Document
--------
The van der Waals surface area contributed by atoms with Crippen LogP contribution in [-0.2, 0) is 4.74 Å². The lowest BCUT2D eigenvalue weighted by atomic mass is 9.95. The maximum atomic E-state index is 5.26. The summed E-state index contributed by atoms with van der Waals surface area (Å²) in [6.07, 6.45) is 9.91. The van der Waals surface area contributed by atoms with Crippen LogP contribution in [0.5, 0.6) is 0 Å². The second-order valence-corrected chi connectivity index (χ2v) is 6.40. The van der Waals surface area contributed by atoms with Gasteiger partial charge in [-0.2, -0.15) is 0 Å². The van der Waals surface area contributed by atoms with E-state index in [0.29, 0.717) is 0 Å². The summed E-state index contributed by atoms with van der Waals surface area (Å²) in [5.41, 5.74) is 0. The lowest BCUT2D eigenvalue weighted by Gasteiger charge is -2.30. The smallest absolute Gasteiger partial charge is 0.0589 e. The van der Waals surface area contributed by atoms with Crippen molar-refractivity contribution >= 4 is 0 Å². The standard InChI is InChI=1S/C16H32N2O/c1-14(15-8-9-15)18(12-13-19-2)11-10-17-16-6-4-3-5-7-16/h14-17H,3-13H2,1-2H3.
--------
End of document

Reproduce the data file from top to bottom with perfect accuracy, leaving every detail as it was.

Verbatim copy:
The van der Waals surface area contributed by atoms with Crippen LogP contribution in [-0.2, 0) is 4.74 Å². The lowest BCUT2D eigenvalue weighted by atomic mass is 9.95. The maximum atomic E-state index is 5.26. The summed E-state index contributed by atoms with van der Waals surface area (Å²) in [6.07, 6.45) is 9.91. The van der Waals surface area contributed by atoms with Crippen LogP contribution in [0.5, 0.6) is 0 Å². The second-order valence-corrected chi connectivity index (χ2v) is 6.40. The van der Waals surface area contributed by atoms with Gasteiger partial charge in [-0.2, -0.15) is 0 Å². The van der Waals surface area contributed by atoms with E-state index in [0.29, 0.717) is 0 Å². The summed E-state index contributed by atoms with van der Waals surface area (Å²) in [5.41, 5.74) is 0. The lowest BCUT2D eigenvalue weighted by Gasteiger charge is -2.30. The smallest absolute Gasteiger partial charge is 0.0589 e. The van der Waals surface area contributed by atoms with Crippen molar-refractivity contribution >= 4 is 0 Å². The standard InChI is InChI=1S/C16H32N2O/c1-14(15-8-9-15)18(12-13-19-2)11-10-17-16-6-4-3-5-7-16/h14-17H,3-13H2,1-2H3.